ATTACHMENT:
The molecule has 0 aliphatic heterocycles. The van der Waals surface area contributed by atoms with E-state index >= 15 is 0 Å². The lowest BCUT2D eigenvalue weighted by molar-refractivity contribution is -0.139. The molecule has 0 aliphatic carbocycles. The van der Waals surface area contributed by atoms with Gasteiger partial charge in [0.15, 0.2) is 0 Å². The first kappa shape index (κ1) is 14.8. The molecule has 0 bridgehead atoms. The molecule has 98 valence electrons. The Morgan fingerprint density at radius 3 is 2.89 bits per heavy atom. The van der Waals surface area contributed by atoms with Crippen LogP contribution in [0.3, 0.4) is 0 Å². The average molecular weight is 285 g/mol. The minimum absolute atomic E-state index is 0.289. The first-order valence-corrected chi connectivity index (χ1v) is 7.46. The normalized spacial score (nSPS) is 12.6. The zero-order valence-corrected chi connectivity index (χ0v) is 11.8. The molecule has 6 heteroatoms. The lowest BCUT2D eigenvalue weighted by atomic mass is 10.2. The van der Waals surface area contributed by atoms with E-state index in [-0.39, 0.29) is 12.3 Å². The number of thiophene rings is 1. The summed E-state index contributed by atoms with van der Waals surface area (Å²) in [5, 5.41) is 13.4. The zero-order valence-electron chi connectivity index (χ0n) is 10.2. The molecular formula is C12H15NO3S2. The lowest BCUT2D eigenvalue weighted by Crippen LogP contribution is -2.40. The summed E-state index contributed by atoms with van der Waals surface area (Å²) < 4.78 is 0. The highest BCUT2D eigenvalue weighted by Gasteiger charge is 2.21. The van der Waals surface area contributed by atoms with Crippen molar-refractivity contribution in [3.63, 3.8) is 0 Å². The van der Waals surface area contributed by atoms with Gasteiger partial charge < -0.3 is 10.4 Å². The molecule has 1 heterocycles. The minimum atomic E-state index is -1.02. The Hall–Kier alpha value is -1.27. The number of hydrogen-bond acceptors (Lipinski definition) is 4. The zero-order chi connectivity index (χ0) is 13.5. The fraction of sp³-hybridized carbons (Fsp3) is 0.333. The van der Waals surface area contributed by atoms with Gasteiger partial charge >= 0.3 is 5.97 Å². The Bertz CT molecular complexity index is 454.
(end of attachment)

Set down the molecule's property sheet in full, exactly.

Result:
The molecule has 0 aliphatic heterocycles. The van der Waals surface area contributed by atoms with E-state index >= 15 is 0 Å². The lowest BCUT2D eigenvalue weighted by molar-refractivity contribution is -0.139. The molecule has 0 aliphatic carbocycles. The van der Waals surface area contributed by atoms with Gasteiger partial charge in [0.15, 0.2) is 0 Å². The first kappa shape index (κ1) is 14.8. The molecule has 0 bridgehead atoms. The molecule has 98 valence electrons. The Morgan fingerprint density at radius 3 is 2.89 bits per heavy atom. The van der Waals surface area contributed by atoms with Crippen LogP contribution in [0.3, 0.4) is 0 Å². The average molecular weight is 285 g/mol. The minimum absolute atomic E-state index is 0.289. The first-order valence-corrected chi connectivity index (χ1v) is 7.46. The normalized spacial score (nSPS) is 12.6. The zero-order valence-corrected chi connectivity index (χ0v) is 11.8. The molecule has 6 heteroatoms. The lowest BCUT2D eigenvalue weighted by atomic mass is 10.2. The van der Waals surface area contributed by atoms with E-state index in [-0.39, 0.29) is 12.3 Å². The number of thiophene rings is 1. The summed E-state index contributed by atoms with van der Waals surface area (Å²) in [5, 5.41) is 13.4. The zero-order valence-electron chi connectivity index (χ0n) is 10.2. The molecular formula is C12H15NO3S2. The lowest BCUT2D eigenvalue weighted by Crippen LogP contribution is -2.40. The summed E-state index contributed by atoms with van der Waals surface area (Å²) < 4.78 is 0. The highest BCUT2D eigenvalue weighted by Gasteiger charge is 2.21. The van der Waals surface area contributed by atoms with Crippen molar-refractivity contribution in [3.63, 3.8) is 0 Å². The van der Waals surface area contributed by atoms with Gasteiger partial charge < -0.3 is 10.4 Å². The molecule has 1 heterocycles. The minimum atomic E-state index is -1.02. The Hall–Kier alpha value is -1.27. The number of hydrogen-bond acceptors (Lipinski definition) is 4. The zero-order chi connectivity index (χ0) is 13.5. The fraction of sp³-hybridized carbons (Fsp3) is 0.333. The van der Waals surface area contributed by atoms with Gasteiger partial charge >= 0.3 is 5.97 Å². The Bertz CT molecular complexity index is 454.